This article originally appeared on MarketWatch.
Vanguard has just dropped its annual blockbuster survey of all the millions of retirement plans it manages, called How America Saves, and it’s pretty astonishing reading—as usual.
Bottom line: The average reported balance is dismal.
Ignore the headlines, which say the “average” American worker has a 401(k) balance of $142,000. This is merely the “mean,” reached by adding up all the balances and dividing by the number of participants. It is heavily skewed by a small number of very big accounts. (Elon Musk walks into a bar, and the “average” net worth of everyone in it skyrockets.) More useful is the “median,” which is calculated by ranking everyone from poorest to richest and picking the one in the middle.
Today the median American 401(k) balance is … $35,000. No, really. It hasn’t risen that much since 2012. Some 40%, or two in five, have less than $20,000.
And this, let’s remember, is after a record stock-market boom lasting more than a decade and fueled by the Federal Reserve and massive U.S. government deficits. Retirement savers have never had it so good. From 2010 through the end of 2021, the S&P 500 produced total returns of more than 400%, quintupling the money of those invested in stocks. Bonds had risen so far that by the end of 2021 they were almost guaranteed to lose money if you held on to them.
Yet after all this the typical balance is derisory.
Oh, and this study relates to 2021, so it doesn’t even factor in the losses since the start of the year.
OK, the average person in the survey is in their mid-40s, so they have time left to save. But what sort of returns can they expect from the next 10 or 20 years? You don’t have to be a Wall Street Chicken Little, forever warning that the sky is going to fall, to fear that the U.S. stock market looks pretty expensive.
Returns in the past decade have been way above historic averages. These things have a way of evening out over time.
Those closer to retirement are typically better off than those in middle age, as you’d expect. But not by enough. The median worker between the ages of 55 and 64 has a 401(k) balance of around $90,000.
To put that in context, that would buy a 65-year-old couple a lifetime annuity of just $5,000 a year—with no inflation protection.
Good luck with that.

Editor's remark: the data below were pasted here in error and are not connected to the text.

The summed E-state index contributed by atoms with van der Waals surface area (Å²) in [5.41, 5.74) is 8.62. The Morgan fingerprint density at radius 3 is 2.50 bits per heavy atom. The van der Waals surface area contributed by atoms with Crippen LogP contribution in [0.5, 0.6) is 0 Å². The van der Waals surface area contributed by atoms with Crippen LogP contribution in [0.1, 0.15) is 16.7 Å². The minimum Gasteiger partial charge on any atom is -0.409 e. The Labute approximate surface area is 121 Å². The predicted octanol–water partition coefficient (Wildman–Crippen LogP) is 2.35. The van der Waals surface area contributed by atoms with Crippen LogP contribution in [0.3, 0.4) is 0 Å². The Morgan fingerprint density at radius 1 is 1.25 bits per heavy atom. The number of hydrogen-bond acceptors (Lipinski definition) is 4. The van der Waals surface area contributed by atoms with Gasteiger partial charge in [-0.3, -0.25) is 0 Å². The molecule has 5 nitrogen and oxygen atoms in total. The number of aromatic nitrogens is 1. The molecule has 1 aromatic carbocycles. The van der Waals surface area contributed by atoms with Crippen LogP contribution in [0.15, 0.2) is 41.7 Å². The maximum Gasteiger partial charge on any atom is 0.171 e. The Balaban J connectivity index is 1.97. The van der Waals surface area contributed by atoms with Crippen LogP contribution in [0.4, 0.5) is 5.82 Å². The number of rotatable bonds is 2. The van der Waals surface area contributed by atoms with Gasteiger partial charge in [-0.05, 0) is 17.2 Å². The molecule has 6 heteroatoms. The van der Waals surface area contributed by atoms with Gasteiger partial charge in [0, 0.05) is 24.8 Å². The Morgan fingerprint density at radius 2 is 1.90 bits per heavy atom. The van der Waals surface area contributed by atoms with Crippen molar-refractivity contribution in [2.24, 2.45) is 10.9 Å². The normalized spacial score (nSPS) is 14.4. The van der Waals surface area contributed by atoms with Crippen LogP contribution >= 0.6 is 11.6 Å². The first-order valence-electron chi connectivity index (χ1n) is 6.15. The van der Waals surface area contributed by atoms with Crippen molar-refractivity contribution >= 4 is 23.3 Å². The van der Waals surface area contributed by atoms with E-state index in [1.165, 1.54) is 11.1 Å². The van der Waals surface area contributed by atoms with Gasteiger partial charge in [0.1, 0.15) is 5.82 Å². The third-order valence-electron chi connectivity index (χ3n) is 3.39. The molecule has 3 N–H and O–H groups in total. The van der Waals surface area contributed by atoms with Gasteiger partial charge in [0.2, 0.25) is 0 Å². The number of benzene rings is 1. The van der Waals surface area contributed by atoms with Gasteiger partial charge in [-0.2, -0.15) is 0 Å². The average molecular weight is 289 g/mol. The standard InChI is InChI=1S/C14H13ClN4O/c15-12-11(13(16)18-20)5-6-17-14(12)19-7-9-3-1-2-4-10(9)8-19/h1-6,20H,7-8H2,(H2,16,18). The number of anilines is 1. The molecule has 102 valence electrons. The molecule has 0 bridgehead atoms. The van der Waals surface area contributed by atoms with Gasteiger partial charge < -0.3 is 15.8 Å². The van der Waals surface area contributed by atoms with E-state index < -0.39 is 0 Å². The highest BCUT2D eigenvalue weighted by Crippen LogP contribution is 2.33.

Lucky, then, that Social Security is in such good shape. No, wait …
It is an indictment of our retirement saving system that so many people are in such a poor position after so many years of booming markets.
Much of this, of course, is an income story.
For instance, those earning less than $50,000 a year are deferring on average less than 6% of their incomes into their 401(k). For those earning $100,000 to $150,000 the rate is over 9%. It’s tough to save a lot on a low wage.
Those with incomes of $75,000 to $100,000 have a typical 401(k) balance of about $65,000.
But those in the next bracket up, earning from $100,000 to $150,000 a year, have a median balance of almost twice as much, around $116,000.
Vanguard points to big differences by gender, but those, too, turn out mostly to be an income story. Vanguard says the median male worker boasts a balance 44% higher than median female worker. But there are big differences at the income extremes: For those earning below $30,000 a year or above $100,000 a year, the median man has a bigger 401(k) balance than the median woman. But for men and women in the middle income brackets, in other words earning between $30,000 and $100,000, the balances are about the same.
There has been a growing controversy for over a year about the way our retirement tax system is structured. Critics say it doesn’t do enough for low earners. After all, it’s tough to defer salary when you’re being paid the minimum wage.
By the current picture, they’re not totally wrong.
Write to email@example.com